Put Your Best Foot Forward With Your Resume
Whether you’re a recent college graduate looking for entry-level employment or a student seeking an internship, you’re going to need a resume. Most employers want to see a cover letter, too, but more than that, they want to see a resume that looks as if the candidate took his time with it and put some thought into where he’s applying.
I asked my resume experts what resume “faux pas” (false steps) annoyed them the most. The consensus was TYPOS. No one liked them and most said they would toss a resume that had them into the trash. But there are other resume flaws that could hinder a candidate’s chance of landing just the right entry-level job or internship opportunity.
Carly Drum, managing director of Drum Associates, doesn’t like to see “silly email addresses for contact.”
Two things that don’t sit well with Tom Ruff, founder and CEO of the Tom Ruff Company, are “sending a draft of the resume where you can still see the editing notes,” and “emailing the resume to multiple people at once instead of personalizing the email to an individual: laziness doesn’t score points.”
Craig Kasco, recruiter for 1-800-GOT-JUNK?, also dislikes “blanket resumes” because “it shows that the applicant has not put any thought into the application process at all.”
Like some others, Linda Pophal, human resource management expert and business journalist, has three pet peeves:
- “Submitting what is clearly a generic ‘form letter’
- Misspelling the name of the company and/or hiring manager – along with giving a sense that the candidate has not done enough background research to understand the company and its needs
- A focus on ‘I’ vs. ‘we’ – candidates whose resumes speak about all of the great things they’ve accomplished independently are always suspect. In most cases it takes a team to make things happen.”
Steven Himmelrich of Himmelrich Public Relations, dismisses candidates who exaggerate. And he advises candidates to list all experiences on their resumes. He said he was “far more impressed with the waitressing than the internships” of a woman he interviewed because the waitressing jobs, he said, show “perserverance, hard work, and commitment.”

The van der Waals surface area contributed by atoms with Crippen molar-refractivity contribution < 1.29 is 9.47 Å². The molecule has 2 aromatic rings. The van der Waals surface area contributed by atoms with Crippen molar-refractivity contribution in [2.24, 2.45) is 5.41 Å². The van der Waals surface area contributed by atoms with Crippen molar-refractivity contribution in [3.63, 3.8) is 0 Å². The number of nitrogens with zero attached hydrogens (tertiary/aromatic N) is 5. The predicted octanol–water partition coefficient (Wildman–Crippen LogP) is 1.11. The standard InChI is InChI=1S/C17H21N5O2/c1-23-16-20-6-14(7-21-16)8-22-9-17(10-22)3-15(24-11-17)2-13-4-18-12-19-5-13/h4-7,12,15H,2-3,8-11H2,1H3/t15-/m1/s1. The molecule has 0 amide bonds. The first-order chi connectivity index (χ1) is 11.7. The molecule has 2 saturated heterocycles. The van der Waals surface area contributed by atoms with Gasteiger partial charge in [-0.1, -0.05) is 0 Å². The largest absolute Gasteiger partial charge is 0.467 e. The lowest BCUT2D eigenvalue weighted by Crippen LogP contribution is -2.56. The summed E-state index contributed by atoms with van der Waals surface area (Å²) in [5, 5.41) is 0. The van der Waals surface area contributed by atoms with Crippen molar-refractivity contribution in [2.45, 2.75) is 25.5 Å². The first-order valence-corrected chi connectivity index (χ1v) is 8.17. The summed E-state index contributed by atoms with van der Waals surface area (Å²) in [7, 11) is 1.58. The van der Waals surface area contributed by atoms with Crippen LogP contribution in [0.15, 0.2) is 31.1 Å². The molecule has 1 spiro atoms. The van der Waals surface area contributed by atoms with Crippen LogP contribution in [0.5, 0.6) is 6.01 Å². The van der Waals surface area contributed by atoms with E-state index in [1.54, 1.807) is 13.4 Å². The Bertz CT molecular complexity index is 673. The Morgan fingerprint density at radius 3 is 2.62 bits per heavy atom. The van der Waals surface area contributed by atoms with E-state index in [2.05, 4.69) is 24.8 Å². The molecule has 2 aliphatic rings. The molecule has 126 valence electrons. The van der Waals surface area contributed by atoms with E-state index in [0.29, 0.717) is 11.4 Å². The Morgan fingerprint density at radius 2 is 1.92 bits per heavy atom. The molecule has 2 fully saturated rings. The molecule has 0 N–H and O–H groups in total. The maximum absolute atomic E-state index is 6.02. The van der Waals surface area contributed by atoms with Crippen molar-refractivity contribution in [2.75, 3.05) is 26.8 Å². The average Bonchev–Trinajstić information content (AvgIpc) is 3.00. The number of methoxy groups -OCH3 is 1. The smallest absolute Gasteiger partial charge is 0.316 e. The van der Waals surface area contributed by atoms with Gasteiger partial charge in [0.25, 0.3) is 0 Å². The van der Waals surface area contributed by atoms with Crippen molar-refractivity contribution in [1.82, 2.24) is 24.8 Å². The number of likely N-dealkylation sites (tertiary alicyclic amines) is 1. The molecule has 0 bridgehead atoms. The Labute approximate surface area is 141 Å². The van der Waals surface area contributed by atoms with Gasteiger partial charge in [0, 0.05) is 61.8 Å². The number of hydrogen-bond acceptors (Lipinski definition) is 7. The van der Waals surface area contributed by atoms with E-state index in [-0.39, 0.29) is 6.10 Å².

Kassi Belz, director of client services for MassMedia agrees with Himmelrich, “What most college students don’t understand is that you can include those part-time bartending and retail jobs on your resume. The key is indentifying the skill sets they learned at these jobs and how it can help this business.”
Dr. Rachelle J. Canter, president of RJC Associates, dislikes exaggerated resumes. “The reader doesn’t expect a resume that sounds like a 35-year-old’s, and if they get one, they’ll think you’re engaging in puffery,” she warns.
“Weak language is a major faux pas,” says Lisa Mitrenko, senior manager for Capital One. “Using strong action verbs that are relevant to the position being applied for are important. Recruiters read many resumes and so making sure that there are words that will grab their attention is important.”
Debbie Anglin, principal for Anglin Public Relations, Inc. pointed out that “many resumes are missing start and end dates for employment history, the name of the company (i.e. Marketing Intern at a Dallas Gas Company) or an understandable, brief descripiton of what they did for the employer.”
Karen Wright, operations director for KMSU 89.7 FM and Tina Hamilton, PHR for HireVision Group, have similar pet peeves. For Wright, it’s on the cover letter and the resume, “when students write the salutation to the wrong person (from a completely different company) or not changing the objective on their resume to fit the job for which they are applying (such as saying they want a computer programming job when they are applying for a news reporter position).” Hamilton, too, is turned off by inattention to the objective portion of a resume. “The ‘Objective’ noted on top is different from the position in which they are applying (ex: Applying for an Engineering postition – Objective is to be a Graphic Artist). this is sudden death for any resume that I receive,” she says.
Sue Thompson, author and speaker, Michelle Tillis Lederman, founder of Executive Essentials, and Lee Salz, founder of Sales Dodo, provide a little food for thought for recent college graduates looking for entry-level jobs as well as students seeking quality internships:
“In a professional atmosphere, I need my employees to be able to communicate professionally. A cover letter and resume are the first impression I receive that they may or may not be able to do this,” says Thompson.
“If the resume is not inviting to read – I don’t read it,” says Lederman. “If I have to trudge through a bullet with three adjectives and lots of big words and have no idea what I read even after reading it three times – I am done reading.”
Finally, Lee Salz has interesting advice about the purpose of a resume, “Resumes should be designed to tell a story. Give your resume to multiple people (professors, business friends, etc.) and ask what message the resume communicates. If the message it sends is not the intended one, back to work!”
Well, there you have it, great advice from people who may one day end up reading your resume. My advice, heed theirs.
Originally posted by Candice A
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